FEATURES

From the transformative potential of music and theatre, to the precariousness of  ‘home’ and the contradictions of immigration law, these features offer you a rich range of storylines.


At Home in the World

2015, 58 minutes

At Home in the World is an intimate depiction of the everyday lives of five refugee children on a Danish Red Cross asylum school.

In the schoolyard, Magomed quietly watches from the sidelines as his classmates fight over the soccer ball. The shy, pensive boy is no different in the classroom, where he studies Danish with full concentration. The 10-year-old Chechnyan refugee and his fellow classmates at the Red Cross school in the Danish town of Lynge are hoping to get a residence permit.


On the Bride’s Side

2014, 98 minutes

A Palestinian poet and an Italian journalist meet five Palestinians and Syrians in Milan who entered Europe via the Italian island of Lampedusa after fleeing the war in Syria. They decide to help them complete their journey to Sweden – and hopefully avoid getting themselves arrested as traffickers – by faking a wedding. With a Palestinian friend dressed up as the bride and a dozen or so Italian and Syrian friends as wedding guests, they cross halfway over Europe on a four-day journey of three thousand kilometres.


Queens of Syria

2014, 70 minutes, Arabic with English subtitles

Queens of Syria tells the story of fifty women from Syria, all forced into exile in Jordan, who came together in Autumn 2013 to create and perform their own version of the Trojan Women, the timeless Ancient Greek tragedy about the plight of women in war. What followed was an extraordinary moment of cross-cultural contact across millennia, in which women born in 20th century Syria found a blazingly vivid mirror of their own experiences in the stories of a queen, princesses and ordinary women like them, uprooted, enslaved, and bereaved by the Trojan War.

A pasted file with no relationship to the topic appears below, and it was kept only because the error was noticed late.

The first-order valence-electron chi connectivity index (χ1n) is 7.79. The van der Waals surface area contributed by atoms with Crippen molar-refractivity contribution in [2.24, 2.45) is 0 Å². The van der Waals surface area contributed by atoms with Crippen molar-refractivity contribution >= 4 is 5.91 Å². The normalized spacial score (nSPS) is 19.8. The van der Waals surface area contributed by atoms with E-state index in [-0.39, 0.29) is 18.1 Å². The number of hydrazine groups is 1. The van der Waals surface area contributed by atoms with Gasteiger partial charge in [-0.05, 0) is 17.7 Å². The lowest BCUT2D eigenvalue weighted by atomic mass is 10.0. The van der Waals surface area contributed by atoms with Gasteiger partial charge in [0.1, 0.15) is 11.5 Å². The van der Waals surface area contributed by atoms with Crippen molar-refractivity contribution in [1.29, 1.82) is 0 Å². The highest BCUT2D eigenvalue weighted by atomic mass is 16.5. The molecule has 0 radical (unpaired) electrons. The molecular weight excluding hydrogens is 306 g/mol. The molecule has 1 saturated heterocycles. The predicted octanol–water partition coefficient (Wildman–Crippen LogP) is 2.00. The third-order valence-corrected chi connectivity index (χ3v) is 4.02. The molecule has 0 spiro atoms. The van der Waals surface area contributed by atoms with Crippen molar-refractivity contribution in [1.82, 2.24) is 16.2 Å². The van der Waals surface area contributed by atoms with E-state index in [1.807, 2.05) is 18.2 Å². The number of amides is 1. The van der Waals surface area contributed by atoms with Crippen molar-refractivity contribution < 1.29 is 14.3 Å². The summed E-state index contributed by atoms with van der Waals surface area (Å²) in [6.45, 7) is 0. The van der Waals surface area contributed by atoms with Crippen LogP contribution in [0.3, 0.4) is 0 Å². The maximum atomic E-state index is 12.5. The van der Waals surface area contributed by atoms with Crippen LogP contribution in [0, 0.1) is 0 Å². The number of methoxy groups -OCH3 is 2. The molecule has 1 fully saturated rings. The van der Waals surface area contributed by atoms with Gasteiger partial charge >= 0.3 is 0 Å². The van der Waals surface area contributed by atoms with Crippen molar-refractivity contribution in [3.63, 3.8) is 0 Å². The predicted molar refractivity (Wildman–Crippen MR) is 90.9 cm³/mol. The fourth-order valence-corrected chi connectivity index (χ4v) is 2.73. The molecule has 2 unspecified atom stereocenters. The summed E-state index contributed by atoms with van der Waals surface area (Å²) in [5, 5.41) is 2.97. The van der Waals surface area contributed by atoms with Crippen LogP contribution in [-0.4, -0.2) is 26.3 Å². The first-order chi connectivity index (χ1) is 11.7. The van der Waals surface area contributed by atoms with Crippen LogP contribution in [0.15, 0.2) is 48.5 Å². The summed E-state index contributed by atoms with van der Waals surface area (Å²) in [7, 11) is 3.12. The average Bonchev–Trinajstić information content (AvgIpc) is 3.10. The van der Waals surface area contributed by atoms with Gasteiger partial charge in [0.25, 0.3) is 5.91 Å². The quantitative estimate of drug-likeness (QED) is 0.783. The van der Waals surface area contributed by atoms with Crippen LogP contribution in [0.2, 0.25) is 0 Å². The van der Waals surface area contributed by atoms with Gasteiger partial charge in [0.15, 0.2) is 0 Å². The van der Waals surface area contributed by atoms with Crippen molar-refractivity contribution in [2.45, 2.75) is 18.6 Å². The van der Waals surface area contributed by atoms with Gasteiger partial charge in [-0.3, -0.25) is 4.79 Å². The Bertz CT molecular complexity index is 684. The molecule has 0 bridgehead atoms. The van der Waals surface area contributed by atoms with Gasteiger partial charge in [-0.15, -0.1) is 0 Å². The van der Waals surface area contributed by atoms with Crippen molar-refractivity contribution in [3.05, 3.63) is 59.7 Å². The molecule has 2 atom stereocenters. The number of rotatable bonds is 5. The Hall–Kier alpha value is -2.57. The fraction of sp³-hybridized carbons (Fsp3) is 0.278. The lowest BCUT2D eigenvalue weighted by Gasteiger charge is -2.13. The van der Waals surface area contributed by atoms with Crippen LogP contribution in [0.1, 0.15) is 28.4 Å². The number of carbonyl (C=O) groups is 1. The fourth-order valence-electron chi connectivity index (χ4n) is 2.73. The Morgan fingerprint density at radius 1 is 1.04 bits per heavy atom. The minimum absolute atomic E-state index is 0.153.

Special Flight

2011, 100 minutes

Special Flight is a dramatic account of the plight of undocumented foreigners at the Frambois detention centre in Geneva, Switzerland, and of the wardens who struggle to reconcile humane values with the harsh realities of a strict deportation system. The 25 Frambois inmates featured are among the thousands of asylum seekers and illegal immigrants imprisoned without charge or trial and facing deportation to their native countries, where they fear repression or even death. The film, made in Switzerland, is a heart-wrenching exposé of the contradictions between the country’s compassionate social policies and the intractability of its immigration laws.


They Will Have to Kill Us First

2015, 99 minutes

Music is the beating heart of Malian culture. But when Islamic hardliners took control of northern Mali in 2012, they enforced one of the harshest interpretations of sharia law in history and, crucially for Mali, they banned all forms of music. Radio stations were destroyed, instruments burned and Mali’s musicians faced torture, even death. Overnight, Mali’s revered musicians were forced into hiding or exile where most remain even now. But rather than lay down their instruments, the musicians are fighting back, standing up for their cultural heritage and identity. Through everything, they have used music as their weapon against the on-going violence that has left Mali ravaged.